Lehigh University
Lehigh University


ATLSS founder John Fisher receives 2007 Beedle Award

John W. Fisher

John W. Fisher, who has won most of the awards given in the field of structural engineering, added another honor earlier this month when he received the Lynn S. Beedle Distinguished Civil and Environmental Engineering Award.

Fisher, a professor emeritus of civil engineering and the founder and former director of Lehigh’s ATLSS Center, was cited for “innovative and internationally recognized research in steel structures, structural connections, fatigue and fracture, and bridge engineering.”

He was also recognized for “forty years of outstanding leadership of major research programs” at Lehigh and at the Advanced Technology for Large Structural Systems (ATLSS) Center.

The Beedle Award is named for Lynn Beedle, distinguished professor of civil engineering at Lehigh and founder of the Council on Tall Buildings and Urban Habitat, who died in 2003 after a Lehigh career that spanned six decades.

This award, which is endowed by gifts from faculty members in Lehigh’s department of civil and environmental engineering, is given annually to a graduate or faculty member in the department for outstanding achievements in civil or environmental engineering.

Like Beedle, Fisher is a member of the National Academy of Engineering and a former recipient of the John Fritz Medal, which is given annually by representatives of five of the world’s premiere engineering societies.

In 1999, Fisher and Beedle were included by ENR Magazine, the top journal of the construction industry, among the “Top 125 People” in construction in the 125 years since ENR’s founding.

The magazine noted that Fisher in the previous 30 years had “helped conduct post-mortems on nearly every major failure of a steel structure, from the Hartford Civic Center (1978) to the Mianus River Bridge (1983), [while] campaigning for research to advance technology and prevent failures. Fisher’s research has advanced the knowledge of fatigue and brittle fractures of steel.”

In 2002, Fisher served on the national commission that concluded that fire caused the collapse of the World Trade Center. Previously, he and a team of Lehigh engineers had implicated a faulty weld in the failures of more than 200 steel buildings during the 1994 Northridge-Los Angeles Earthquake.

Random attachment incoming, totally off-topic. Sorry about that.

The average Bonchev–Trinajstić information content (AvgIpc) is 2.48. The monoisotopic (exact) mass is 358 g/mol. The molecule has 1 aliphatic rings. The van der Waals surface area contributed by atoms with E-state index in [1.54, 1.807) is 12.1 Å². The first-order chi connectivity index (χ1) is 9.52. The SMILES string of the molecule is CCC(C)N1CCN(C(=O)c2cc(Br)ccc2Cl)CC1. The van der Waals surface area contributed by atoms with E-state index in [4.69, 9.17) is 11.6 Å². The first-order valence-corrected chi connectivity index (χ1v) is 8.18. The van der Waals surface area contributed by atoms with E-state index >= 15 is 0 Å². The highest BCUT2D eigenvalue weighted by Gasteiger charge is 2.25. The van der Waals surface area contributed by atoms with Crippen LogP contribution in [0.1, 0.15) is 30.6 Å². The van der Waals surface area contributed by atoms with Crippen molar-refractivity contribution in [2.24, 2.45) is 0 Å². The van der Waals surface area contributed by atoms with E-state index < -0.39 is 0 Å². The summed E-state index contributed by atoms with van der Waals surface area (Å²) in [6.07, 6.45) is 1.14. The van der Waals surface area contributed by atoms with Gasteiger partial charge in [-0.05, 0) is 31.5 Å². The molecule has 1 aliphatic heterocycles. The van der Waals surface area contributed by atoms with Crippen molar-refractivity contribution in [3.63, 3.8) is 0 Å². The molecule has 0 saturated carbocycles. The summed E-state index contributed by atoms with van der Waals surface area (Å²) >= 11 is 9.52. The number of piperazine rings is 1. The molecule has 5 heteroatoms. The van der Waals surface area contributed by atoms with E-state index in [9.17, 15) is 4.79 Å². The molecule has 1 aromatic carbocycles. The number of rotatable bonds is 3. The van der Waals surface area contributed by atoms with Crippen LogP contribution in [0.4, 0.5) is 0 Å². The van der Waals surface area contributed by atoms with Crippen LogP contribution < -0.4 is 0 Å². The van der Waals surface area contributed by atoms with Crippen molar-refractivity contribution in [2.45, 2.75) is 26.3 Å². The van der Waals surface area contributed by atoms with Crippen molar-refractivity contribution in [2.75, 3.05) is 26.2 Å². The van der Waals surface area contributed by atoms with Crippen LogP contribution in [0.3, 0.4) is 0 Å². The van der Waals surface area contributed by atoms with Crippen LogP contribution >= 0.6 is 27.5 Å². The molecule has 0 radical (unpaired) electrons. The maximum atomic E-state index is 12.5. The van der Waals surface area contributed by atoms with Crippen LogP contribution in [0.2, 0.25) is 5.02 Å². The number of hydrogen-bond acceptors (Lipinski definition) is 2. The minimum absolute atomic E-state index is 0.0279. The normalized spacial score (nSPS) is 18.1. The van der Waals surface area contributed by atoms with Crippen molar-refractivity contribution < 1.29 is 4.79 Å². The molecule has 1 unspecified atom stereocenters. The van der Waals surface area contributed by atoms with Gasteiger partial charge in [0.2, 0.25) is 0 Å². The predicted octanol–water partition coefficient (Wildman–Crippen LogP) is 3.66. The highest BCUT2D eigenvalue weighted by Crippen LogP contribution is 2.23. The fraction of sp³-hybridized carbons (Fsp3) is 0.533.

Fisher is currently working with Wiss, Janney, Elstner and Associates Inc., the Chicago-based engineering consulting firm chosen by the state of Minnesota to investigate the collapse of the I-35W Mississippi River Bridge in Minneapolis on Aug. 1, 2007. One of Fisher’s former students, Robert Connor, a former ATLSS senior research engineer and now an assistant professor of civil engineering at Purdue University, is also a member of the panel investigating the failure. Connor received a Ph.D. in civil engineering from Lehigh in 2002.

Previous recipients of the Beedle Award include:

• George C. Lee (2004), former dean of the School of Engineering and Applied Sciences at SUNY-Buffalo, who earned a Ph.D. in civil engineering from Lehigh in 1960. Lee received a Presidential Award for Excellence in Science, Mathematics and Engineering Mentoring from President George W. Bush last month.

• George J. Tamaro (2005), a partner with Mueser Rutledge Consulting Engineers in New York, who earned an M.S. from Lehigh in 1961. Tamaro, who received the Fritz Medal in 2005, played a major role in stabilizing the foundation of the World Trade Center following the terrorist attacks of Sept. 11, 2001.

• Anthony G. Collins (2006), president of Clarkson University in Potsdam, N.Y. Collins received a Ph.D. in civil engineering from Lehigh in 1982.

Beedle himself received the first Beedle Award shortly before his death in 2003.

--Kurt Pfitzer

Posted on Thursday, December 20, 2007

share this story: